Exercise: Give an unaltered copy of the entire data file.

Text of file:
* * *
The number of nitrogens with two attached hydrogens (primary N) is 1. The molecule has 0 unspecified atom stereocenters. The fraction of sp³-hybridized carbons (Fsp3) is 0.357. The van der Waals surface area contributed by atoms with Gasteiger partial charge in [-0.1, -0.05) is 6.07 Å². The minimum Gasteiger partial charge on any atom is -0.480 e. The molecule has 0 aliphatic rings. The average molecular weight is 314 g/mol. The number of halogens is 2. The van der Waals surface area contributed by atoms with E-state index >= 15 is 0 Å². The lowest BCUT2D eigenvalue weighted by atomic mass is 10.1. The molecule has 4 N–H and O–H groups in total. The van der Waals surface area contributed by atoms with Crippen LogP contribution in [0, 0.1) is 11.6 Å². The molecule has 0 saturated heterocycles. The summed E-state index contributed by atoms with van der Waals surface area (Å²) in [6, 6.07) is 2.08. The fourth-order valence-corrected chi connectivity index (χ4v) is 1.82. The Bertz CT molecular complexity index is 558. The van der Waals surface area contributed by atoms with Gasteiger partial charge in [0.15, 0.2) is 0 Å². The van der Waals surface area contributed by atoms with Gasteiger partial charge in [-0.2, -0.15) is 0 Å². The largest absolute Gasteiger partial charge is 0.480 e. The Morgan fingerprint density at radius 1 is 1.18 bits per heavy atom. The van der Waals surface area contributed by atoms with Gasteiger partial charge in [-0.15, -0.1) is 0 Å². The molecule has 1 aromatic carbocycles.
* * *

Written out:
The number of nitrogens with two attached hydrogens (primary N) is 1. The molecule has 0 unspecified atom stereocenters. The fraction of sp³-hybridized carbons (Fsp3) is 0.357. The van der Waals surface area contributed by atoms with Gasteiger partial charge in [-0.1, -0.05) is 6.07 Å². The minimum Gasteiger partial charge on any atom is -0.480 e. The molecule has 0 aliphatic rings. The average molecular weight is 314 g/mol. The number of halogens is 2. The van der Waals surface area contributed by atoms with E-state index >= 15 is 0 Å². The lowest BCUT2D eigenvalue weighted by atomic mass is 10.1. The molecule has 4 N–H and O–H groups in total. The van der Waals surface area contributed by atoms with Crippen LogP contribution in [0, 0.1) is 11.6 Å². The molecule has 0 saturated heterocycles. The summed E-state index contributed by atoms with van der Waals surface area (Å²) in [6, 6.07) is 2.08. The fourth-order valence-corrected chi connectivity index (χ4v) is 1.82. The Bertz CT molecular complexity index is 558. The van der Waals surface area contributed by atoms with Gasteiger partial charge in [0.15, 0.2) is 0 Å². The van der Waals surface area contributed by atoms with Gasteiger partial charge in [-0.2, -0.15) is 0 Å². The largest absolute Gasteiger partial charge is 0.480 e. The Morgan fingerprint density at radius 1 is 1.18 bits per heavy atom. The van der Waals surface area contributed by atoms with Gasteiger partial charge in [-0.15, -0.1) is 0 Å². The molecule has 1 aromatic carbocycles.